Somaliland: ‘I convinced my sister not to do type III FGM on her daughter’
These are the young men struggling against all odds to enact change in a generation and improve the lives of Somali women
In Somaliland, Unicef estimates that about 98% of girls and women between 15 and 49 are subjected to some form of female genital mutilation almost a despairing figure. This is largely an issue in the hands of women, and not something openly discussed. Yet Unicef believes it is vital that men are part of any solution. Young men in the region who are against the practice are forming a growing movement for change, but the drought crisis is dominating peoples lives right now.
The first thing I did as a campaigner is convince my sister not to do Type III FGM on her daughter. I told her about the side effects and I also made her listen to Islamic scholars that are against the practice to show her that FGM is not religious. After a lot of negotiation, she agreed and didnt do it. I am proud of that. Khadar, is now working as a project co-ordinator for ActionAid. He was trained by the indigenous-Somali organisation Candlelight.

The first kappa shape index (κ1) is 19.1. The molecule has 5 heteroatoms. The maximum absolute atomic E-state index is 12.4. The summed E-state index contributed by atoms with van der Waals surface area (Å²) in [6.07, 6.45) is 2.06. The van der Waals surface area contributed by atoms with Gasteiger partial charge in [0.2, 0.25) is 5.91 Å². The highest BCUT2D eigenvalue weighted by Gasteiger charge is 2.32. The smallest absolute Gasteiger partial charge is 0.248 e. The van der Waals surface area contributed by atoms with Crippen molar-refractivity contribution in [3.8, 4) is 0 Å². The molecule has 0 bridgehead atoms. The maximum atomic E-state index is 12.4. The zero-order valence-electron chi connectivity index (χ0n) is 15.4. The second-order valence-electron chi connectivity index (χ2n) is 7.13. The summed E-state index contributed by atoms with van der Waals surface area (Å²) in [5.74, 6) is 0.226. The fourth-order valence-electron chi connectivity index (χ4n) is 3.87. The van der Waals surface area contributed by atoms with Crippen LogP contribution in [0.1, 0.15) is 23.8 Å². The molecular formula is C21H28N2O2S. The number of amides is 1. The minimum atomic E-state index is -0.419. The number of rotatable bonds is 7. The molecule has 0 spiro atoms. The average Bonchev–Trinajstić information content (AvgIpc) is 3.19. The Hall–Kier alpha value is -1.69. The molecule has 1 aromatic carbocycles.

Men, in general do not speak about FGM. It remains a taboo, he says.
Men here are the heads of the household and this means they can play an important role in ending FGM, if they chose to.
While studying at the University of Hargeisa, Khadar was exposed to the realities and consequences of FGM on womens health. Once I realised the psychological and physical trauma, I was against it. He became an anti-FGM ambassador at his university and felt more confident in challenging some of his peers. When I tell others all the facts, especially young people, they are easily convinced. Lack of knowledge is the reason FGM is still practiced in Somaliland. I am confident that FGM can be eradicated in one generation.